Collective Fear, Individualized Risk: the social and cultural context of genetic testing forbreast cancer

ArticleinNursing Ethics 7(3):237-49 · June 2000with9 Reads
DOI: 10.1177/096973300000700306 · Source: PubMed
The purpose of this article is to provide a critical examination of two aspects of culture and biomedicine that have helped to shape the meaning and practice of genetic testing for breast cancer. These are: (1) the cultural construction of fear of breast cancer, which has been fuelled in part by (2) the predominance of a 'risk' paradigm in contemporary biomedicine. The increasing elaboration and delineation of risk factors and risk numbers are in part intended to help women to contend with their fear of breast cancer. However, because there is no known cure or foolproof prevention for breast cancer, risk designations bring with them recommendations for vigilant surveillance strategies and screening guidelines. We argue that these in effect exacerbate women's fears of breast cancer itself. The volatile combination of discourses of fear, risk and surveillance have significant ethical and social consequences for women's lives and well-being. Genetic testing decisions are made within this context; if nurses understand this context they can play an important role in helping women to cope with the anxiety and fear of breast cancer risk.
    • "The new 'molecular biopolitics' (Rose, 2007) engendered by the molecularisation of cancer screening technologies has been the focus of some interest among social scientists, although the majority of research to date has focused on genetic testing, especially in relation to the BRCA1/2 genes (for example, Polzer, 2000; Press et al, 2000; Gibbon, 2007; Gibbon et al, 2010). Such studies have shown that these predictive tests often serve to fundamentally alter people's experience of cancer risk. "
    [Show abstract] [Hide abstract] ABSTRACT: Over the past two decades, molecular technologies have transformed the landscape of cancer diagnosis, treatment and disease surveillance. However, although the effects of these technologies in the areas of primary and secondary cancer prevention have been the focus of growing study, their role in tertiary prevention remains largely unexamined. Treating this topic as a problematic to be conceptually explored rather than empirically demonstrated, this article focuses on the molecularisation of tertiary prevention, especially the growing use of molecular biomarkers to monitor disease recurrence. Taking a semiotic approach, I speculate on the potential meanings of molecular biomarkers for people living with and beyond cancer and suggest the meanings of these technologies may differ in important ways for those on both sides of the risk divide: that is, those 'at risk' for cancer and those living with realised risk. Although molecular biomarkers may intensify a sense of 'measured vulnerability', by indexing cancer's presence they may also prove reassuring. Moreover, as an invisible but ostensibly 'transparent' sign, in some contexts they appear to enable cancer survivors to challenge biomedical decision making. In the light of recent oncological debates about the value of these biomarkers in tertiary prevention, I conclude by suggesting that signs can never be reduced to their 'objective' biomedical denotation in spite of professional attempts to expunge meaning and value from care.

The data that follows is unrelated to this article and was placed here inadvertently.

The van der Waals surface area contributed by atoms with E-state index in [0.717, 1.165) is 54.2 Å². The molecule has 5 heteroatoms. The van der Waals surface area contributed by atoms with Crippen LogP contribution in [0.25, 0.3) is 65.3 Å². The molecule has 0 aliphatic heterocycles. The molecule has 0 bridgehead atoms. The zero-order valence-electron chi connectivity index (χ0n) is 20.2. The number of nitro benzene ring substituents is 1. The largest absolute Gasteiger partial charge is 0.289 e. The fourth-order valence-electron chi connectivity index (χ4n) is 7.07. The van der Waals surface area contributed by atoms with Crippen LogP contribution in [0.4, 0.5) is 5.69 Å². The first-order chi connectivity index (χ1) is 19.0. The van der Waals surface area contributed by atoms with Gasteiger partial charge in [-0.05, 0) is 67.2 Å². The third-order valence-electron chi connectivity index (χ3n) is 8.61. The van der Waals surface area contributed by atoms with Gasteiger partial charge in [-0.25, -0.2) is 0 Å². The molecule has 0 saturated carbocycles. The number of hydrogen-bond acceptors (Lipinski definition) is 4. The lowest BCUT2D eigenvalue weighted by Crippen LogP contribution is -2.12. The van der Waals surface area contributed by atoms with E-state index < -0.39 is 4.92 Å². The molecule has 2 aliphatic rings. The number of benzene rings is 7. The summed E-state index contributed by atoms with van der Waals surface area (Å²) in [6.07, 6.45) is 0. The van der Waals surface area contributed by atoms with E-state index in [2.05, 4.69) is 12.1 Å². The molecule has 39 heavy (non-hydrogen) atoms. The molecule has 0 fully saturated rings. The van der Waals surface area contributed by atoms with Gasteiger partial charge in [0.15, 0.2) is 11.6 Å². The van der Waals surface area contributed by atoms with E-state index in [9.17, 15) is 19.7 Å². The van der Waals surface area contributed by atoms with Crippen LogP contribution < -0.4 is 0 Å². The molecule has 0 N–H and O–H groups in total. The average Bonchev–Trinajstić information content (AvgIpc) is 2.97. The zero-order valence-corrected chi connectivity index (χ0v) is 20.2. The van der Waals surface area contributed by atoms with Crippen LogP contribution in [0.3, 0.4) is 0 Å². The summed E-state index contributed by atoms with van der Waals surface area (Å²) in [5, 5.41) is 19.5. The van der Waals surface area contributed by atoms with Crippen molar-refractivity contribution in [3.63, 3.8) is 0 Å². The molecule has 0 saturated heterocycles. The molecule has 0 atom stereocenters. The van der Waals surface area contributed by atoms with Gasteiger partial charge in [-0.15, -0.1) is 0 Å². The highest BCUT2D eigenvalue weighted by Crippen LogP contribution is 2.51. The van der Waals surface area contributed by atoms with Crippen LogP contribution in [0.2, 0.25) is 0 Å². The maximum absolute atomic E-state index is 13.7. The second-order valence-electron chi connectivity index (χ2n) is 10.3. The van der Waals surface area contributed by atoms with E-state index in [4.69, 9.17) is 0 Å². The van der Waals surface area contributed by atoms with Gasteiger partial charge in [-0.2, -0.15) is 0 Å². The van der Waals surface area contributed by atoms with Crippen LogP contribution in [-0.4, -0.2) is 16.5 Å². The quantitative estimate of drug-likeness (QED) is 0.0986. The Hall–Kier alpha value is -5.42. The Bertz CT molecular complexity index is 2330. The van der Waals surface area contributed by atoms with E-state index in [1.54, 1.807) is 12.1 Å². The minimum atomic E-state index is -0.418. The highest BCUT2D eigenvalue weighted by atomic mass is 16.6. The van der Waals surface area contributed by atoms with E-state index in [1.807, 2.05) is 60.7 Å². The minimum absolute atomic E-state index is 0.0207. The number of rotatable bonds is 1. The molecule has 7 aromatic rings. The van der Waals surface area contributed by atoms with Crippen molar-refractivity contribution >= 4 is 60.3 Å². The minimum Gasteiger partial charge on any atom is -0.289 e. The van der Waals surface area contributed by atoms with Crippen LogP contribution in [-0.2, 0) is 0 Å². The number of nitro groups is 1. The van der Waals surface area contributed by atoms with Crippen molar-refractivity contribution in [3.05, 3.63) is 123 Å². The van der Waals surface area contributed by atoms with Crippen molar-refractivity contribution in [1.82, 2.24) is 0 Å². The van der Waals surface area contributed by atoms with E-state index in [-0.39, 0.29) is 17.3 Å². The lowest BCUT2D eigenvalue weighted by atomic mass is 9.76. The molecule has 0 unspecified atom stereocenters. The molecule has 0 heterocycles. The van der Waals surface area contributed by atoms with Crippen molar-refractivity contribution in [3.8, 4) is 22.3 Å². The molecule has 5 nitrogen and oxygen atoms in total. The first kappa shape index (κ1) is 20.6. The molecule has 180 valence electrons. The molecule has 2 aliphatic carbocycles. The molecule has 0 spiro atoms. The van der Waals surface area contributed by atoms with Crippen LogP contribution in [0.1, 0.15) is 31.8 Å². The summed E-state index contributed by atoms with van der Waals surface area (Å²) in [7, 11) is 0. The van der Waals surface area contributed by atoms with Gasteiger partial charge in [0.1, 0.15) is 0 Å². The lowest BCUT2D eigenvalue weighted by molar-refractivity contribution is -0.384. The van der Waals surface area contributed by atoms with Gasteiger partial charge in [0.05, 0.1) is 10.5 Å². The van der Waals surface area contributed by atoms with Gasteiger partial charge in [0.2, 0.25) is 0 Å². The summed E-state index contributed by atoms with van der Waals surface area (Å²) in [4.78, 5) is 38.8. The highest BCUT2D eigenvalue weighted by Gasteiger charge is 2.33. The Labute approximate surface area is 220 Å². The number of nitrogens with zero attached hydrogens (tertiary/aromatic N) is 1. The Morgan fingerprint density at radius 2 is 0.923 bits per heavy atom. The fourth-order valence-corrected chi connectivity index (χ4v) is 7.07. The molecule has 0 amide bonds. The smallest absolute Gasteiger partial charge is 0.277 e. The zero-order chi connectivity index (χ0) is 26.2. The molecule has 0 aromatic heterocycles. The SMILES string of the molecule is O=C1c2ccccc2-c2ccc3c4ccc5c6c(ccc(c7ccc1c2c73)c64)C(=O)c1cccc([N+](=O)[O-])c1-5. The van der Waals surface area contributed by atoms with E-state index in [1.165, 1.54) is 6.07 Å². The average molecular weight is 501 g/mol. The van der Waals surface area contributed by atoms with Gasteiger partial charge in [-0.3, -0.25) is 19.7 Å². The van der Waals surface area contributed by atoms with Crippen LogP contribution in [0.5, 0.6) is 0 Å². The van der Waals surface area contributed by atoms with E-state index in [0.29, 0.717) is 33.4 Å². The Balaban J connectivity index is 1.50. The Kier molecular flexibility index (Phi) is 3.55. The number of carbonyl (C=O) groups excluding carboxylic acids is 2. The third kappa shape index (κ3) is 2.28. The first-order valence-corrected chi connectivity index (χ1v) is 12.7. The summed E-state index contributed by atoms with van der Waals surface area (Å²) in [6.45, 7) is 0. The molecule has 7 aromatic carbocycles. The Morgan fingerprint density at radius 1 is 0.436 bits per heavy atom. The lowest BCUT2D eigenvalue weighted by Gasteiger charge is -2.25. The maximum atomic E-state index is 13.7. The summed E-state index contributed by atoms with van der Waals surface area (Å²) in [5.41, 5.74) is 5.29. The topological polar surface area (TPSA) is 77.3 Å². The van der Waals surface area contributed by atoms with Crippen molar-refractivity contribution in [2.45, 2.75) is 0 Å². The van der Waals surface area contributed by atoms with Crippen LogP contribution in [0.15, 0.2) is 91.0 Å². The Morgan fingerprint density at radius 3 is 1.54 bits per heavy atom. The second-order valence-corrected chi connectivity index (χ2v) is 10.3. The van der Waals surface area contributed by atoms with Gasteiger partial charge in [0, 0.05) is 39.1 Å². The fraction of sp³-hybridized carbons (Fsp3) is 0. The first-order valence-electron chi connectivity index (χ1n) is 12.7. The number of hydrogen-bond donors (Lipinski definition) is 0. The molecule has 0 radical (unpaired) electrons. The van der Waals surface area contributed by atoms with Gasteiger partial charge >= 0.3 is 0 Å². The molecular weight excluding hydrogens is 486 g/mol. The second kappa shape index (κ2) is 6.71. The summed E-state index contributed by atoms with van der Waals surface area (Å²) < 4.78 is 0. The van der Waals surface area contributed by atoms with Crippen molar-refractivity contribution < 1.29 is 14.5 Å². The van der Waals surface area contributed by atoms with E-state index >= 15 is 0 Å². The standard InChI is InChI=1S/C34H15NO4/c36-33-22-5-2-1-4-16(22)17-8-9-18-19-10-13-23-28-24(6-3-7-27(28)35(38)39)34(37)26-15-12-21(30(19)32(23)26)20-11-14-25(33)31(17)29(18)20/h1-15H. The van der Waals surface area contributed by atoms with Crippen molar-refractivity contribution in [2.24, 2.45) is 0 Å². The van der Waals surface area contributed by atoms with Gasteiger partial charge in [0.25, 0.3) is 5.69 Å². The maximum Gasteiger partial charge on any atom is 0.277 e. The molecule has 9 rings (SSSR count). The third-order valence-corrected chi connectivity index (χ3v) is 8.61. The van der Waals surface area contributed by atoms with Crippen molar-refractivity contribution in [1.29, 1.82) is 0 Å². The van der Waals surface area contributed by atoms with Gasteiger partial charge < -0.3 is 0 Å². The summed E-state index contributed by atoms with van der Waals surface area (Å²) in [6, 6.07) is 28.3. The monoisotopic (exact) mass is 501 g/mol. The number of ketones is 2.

Full-text · Article · Jun 2013